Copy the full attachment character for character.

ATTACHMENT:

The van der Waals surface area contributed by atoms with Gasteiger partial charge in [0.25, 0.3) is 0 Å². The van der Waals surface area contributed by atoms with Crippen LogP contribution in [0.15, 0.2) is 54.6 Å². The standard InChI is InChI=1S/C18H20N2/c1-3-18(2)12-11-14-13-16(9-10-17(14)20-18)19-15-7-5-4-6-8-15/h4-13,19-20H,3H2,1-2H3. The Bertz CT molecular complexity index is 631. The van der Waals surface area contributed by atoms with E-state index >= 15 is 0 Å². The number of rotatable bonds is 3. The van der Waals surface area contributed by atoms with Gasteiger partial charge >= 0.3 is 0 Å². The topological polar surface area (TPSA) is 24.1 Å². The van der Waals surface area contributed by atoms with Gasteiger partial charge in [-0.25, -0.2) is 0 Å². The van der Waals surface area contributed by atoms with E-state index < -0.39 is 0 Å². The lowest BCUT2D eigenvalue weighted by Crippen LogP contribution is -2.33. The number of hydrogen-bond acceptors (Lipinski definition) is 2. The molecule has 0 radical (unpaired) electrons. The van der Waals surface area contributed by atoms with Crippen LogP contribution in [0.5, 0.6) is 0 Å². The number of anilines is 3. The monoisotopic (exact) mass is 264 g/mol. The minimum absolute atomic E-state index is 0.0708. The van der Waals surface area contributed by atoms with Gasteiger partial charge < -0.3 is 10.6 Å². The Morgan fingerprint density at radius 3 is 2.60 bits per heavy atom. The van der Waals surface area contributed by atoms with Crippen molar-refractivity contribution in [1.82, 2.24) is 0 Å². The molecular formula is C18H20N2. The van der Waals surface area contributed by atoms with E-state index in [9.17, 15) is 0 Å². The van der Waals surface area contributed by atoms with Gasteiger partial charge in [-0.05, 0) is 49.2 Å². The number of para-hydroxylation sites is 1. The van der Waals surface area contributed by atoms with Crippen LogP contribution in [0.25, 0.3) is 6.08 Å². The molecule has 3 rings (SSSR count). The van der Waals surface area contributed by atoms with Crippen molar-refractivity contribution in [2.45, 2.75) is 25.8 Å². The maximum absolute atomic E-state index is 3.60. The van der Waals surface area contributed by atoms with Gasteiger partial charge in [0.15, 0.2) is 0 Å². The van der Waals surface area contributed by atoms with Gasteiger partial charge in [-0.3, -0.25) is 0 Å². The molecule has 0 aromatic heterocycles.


The van der Waals surface area contributed by atoms with Gasteiger partial charge in [0.25, 0.3) is 0 Å². The van der Waals surface area contributed by atoms with Crippen LogP contribution in [0.15, 0.2) is 54.6 Å². The standard InChI is InChI=1S/C18H20N2/c1-3-18(2)12-11-14-13-16(9-10-17(14)20-18)19-15-7-5-4-6-8-15/h4-13,19-20H,3H2,1-2H3. The Bertz CT molecular complexity index is 631. The van der Waals surface area contributed by atoms with E-state index >= 15 is 0 Å². The number of rotatable bonds is 3. The van der Waals surface area contributed by atoms with Gasteiger partial charge >= 0.3 is 0 Å². The topological polar surface area (TPSA) is 24.1 Å². The van der Waals surface area contributed by atoms with Gasteiger partial charge in [-0.25, -0.2) is 0 Å². The van der Waals surface area contributed by atoms with E-state index < -0.39 is 0 Å². The lowest BCUT2D eigenvalue weighted by Crippen LogP contribution is -2.33. The number of hydrogen-bond acceptors (Lipinski definition) is 2. The molecule has 0 radical (unpaired) electrons. The van der Waals surface area contributed by atoms with Crippen LogP contribution in [0.5, 0.6) is 0 Å². The number of anilines is 3. The monoisotopic (exact) mass is 264 g/mol. The minimum absolute atomic E-state index is 0.0708. The van der Waals surface area contributed by atoms with Gasteiger partial charge < -0.3 is 10.6 Å². The Morgan fingerprint density at radius 3 is 2.60 bits per heavy atom. The van der Waals surface area contributed by atoms with Crippen molar-refractivity contribution in [1.82, 2.24) is 0 Å². The molecular formula is C18H20N2. The van der Waals surface area contributed by atoms with E-state index in [9.17, 15) is 0 Å². The van der Waals surface area contributed by atoms with Gasteiger partial charge in [-0.05, 0) is 49.2 Å². The number of para-hydroxylation sites is 1. The van der Waals surface area contributed by atoms with Crippen LogP contribution in [0.25, 0.3) is 6.08 Å². The molecule has 3 rings (SSSR count). The van der Waals surface area contributed by atoms with Crippen molar-refractivity contribution in [2.45, 2.75) is 25.8 Å². The maximum absolute atomic E-state index is 3.60. The van der Waals surface area contributed by atoms with Gasteiger partial charge in [0.15, 0.2) is 0 Å². The van der Waals surface area contributed by atoms with Gasteiger partial charge in [-0.3, -0.25) is 0 Å². The molecule has 0 aromatic heterocycles.